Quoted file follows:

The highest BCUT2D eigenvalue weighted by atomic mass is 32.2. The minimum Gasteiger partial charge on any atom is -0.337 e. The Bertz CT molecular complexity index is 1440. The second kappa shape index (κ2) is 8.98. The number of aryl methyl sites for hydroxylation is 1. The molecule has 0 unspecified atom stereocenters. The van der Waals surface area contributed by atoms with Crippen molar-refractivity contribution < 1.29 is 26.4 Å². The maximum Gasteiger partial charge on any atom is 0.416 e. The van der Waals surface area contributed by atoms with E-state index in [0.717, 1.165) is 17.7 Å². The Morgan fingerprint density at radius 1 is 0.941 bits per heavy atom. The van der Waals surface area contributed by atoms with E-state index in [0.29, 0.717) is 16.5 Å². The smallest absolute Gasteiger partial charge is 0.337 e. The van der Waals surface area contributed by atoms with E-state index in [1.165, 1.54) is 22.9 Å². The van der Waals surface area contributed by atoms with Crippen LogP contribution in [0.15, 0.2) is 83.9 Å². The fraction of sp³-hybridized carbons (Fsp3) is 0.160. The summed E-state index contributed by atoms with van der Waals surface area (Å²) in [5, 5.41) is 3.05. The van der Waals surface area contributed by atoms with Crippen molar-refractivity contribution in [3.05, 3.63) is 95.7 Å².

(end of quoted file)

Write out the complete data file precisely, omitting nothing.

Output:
The highest BCUT2D eigenvalue weighted by atomic mass is 32.2. The minimum Gasteiger partial charge on any atom is -0.337 e. The Bertz CT molecular complexity index is 1440. The second kappa shape index (κ2) is 8.98. The number of aryl methyl sites for hydroxylation is 1. The molecule has 0 unspecified atom stereocenters. The van der Waals surface area contributed by atoms with Crippen molar-refractivity contribution < 1.29 is 26.4 Å². The maximum Gasteiger partial charge on any atom is 0.416 e. The van der Waals surface area contributed by atoms with E-state index in [0.717, 1.165) is 17.7 Å². The Morgan fingerprint density at radius 1 is 0.941 bits per heavy atom. The van der Waals surface area contributed by atoms with E-state index in [0.29, 0.717) is 16.5 Å². The smallest absolute Gasteiger partial charge is 0.337 e. The van der Waals surface area contributed by atoms with E-state index in [1.165, 1.54) is 22.9 Å². The van der Waals surface area contributed by atoms with Crippen LogP contribution in [0.15, 0.2) is 83.9 Å². The fraction of sp³-hybridized carbons (Fsp3) is 0.160. The summed E-state index contributed by atoms with van der Waals surface area (Å²) in [5, 5.41) is 3.05. The van der Waals surface area contributed by atoms with Crippen molar-refractivity contribution in [3.05, 3.63) is 95.7 Å².